The Australian Taxation Office has started searching for a future digital services platform to deliver “chatty” digital services to its tax and super clients using APIs.
Australia's revenue agency this week kicked-off the official hunt for a replacement for its existing e-ecommerce platform to transform how digital services are consumed for reporting obligations.
The work is happening under the ATO digital services modernisation program, which aims to accommodate ever-increasing demand for its digital services by ensuring systems are low-touch and centred around “digital events through user’s natural systems”.
The agency’s current e-commerce platform – or messaging platform – uses machine to machine type messaging to interact with taxpayers, super funds and nominated intermediaries like tax professionals and digital services providers.
It sits behind multiple digital services such as income tax and employer obligations through programs like single touch payroll, the employee superannuation guarantee known as SuperStream and the practitioner lodgement service (PLS).
“The platform supports reporting obligations and business event interactions including; interactive, bulk, push and pull (initiated from either the ATO or a software package) and user services,” tender documents state.
While the platform was only delivered in 2014, the ATO said a “significant increase in demand” had occurred in this time.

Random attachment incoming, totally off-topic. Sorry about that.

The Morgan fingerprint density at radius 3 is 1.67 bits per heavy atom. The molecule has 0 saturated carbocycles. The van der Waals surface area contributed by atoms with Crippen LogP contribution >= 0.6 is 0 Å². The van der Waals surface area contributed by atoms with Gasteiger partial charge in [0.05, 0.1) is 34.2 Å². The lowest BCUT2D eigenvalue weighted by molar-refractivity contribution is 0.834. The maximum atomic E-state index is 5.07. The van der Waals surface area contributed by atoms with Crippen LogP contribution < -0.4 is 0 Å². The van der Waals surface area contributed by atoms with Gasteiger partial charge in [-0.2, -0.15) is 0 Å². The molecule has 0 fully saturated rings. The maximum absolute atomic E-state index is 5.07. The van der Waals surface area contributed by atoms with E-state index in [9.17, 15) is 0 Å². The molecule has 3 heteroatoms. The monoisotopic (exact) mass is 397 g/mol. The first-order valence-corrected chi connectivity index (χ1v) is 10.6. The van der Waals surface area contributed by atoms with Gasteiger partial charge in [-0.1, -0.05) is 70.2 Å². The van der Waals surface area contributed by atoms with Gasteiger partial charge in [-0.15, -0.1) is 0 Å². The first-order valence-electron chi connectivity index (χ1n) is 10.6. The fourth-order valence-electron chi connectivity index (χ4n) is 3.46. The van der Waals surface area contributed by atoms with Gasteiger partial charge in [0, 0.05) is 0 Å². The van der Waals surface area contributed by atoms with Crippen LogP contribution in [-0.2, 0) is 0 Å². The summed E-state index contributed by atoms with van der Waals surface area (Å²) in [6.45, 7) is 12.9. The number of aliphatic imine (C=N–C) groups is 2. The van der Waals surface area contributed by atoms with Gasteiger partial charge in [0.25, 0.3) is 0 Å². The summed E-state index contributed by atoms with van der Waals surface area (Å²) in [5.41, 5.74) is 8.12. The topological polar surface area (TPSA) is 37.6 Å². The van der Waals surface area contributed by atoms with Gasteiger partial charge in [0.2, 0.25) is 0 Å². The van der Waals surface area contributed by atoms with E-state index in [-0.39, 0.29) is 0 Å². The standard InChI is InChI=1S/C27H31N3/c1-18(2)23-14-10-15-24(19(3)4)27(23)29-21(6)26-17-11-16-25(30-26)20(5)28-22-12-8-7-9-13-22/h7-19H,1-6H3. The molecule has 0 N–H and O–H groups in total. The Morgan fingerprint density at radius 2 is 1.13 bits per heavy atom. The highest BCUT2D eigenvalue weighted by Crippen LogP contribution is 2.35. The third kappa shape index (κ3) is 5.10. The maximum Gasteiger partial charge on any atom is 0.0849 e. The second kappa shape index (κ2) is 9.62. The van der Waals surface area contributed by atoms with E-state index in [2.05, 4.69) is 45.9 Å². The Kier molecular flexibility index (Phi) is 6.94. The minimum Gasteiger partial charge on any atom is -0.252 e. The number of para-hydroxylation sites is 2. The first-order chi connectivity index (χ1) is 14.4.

It put this down to changes in the way users interact with systems and services and a “substantial rise” in digital solutions that integrate with agency systems.
Application Programing Interfaces (APIs), for instance, are expected to grow from 70 in 2014 to more than 600 by 2020.
“The ATO is forecasting a significant increase in demand for digital services, driven by more stakeholders and developers wanting to connect to the ATO as well as contemporary digital technologies and a shift away from paper and forms-based transactions,” the agency said.
The ATO has asked industry to propose a platform that consists of two components: a digital services gateway (DSG) and digital reporting channel (DRC).
The DSG will “fulfil the complete life-cycle management for APIs”, allowing clients to “interact and consume quick, small and data driven services” through their software.
“The role of the desired solution will be to manage information exchange with the near-real-time services of these back-end systems,” tender documents state.
“Predominately this will be through the ATO’s integration layer IBM Information Bus (IIB), although increasingly into the future this will be via other lighter-weight approaches, e.g. HTTP and AMQP.”
The DRC, on the other hand, will become the agency’s future messaging platform to accommodate increases in transactions.
However ATO expects that the existing messaging platform can be modernised “to deliver digital services, messaging standards and capabilities on a much larger scale and in a more efficient way”.
“This platform is not considered legacy to the Digital Services Gateway, it is considered complementary in providing an effective and holistic digital services ecosystem,” tender documents state.
“The ATO is open to modernising the existing solution varying from full refresh, partial refresh or operate what we have.”
Both solutions are anticipated to be delivered via an ASD certified public cloud product due to the need to service “significant demand peaks” and ensure high availability.
The agency also wants to know if the platform and components can be deliver “as a single solution or should be two separate solutions”.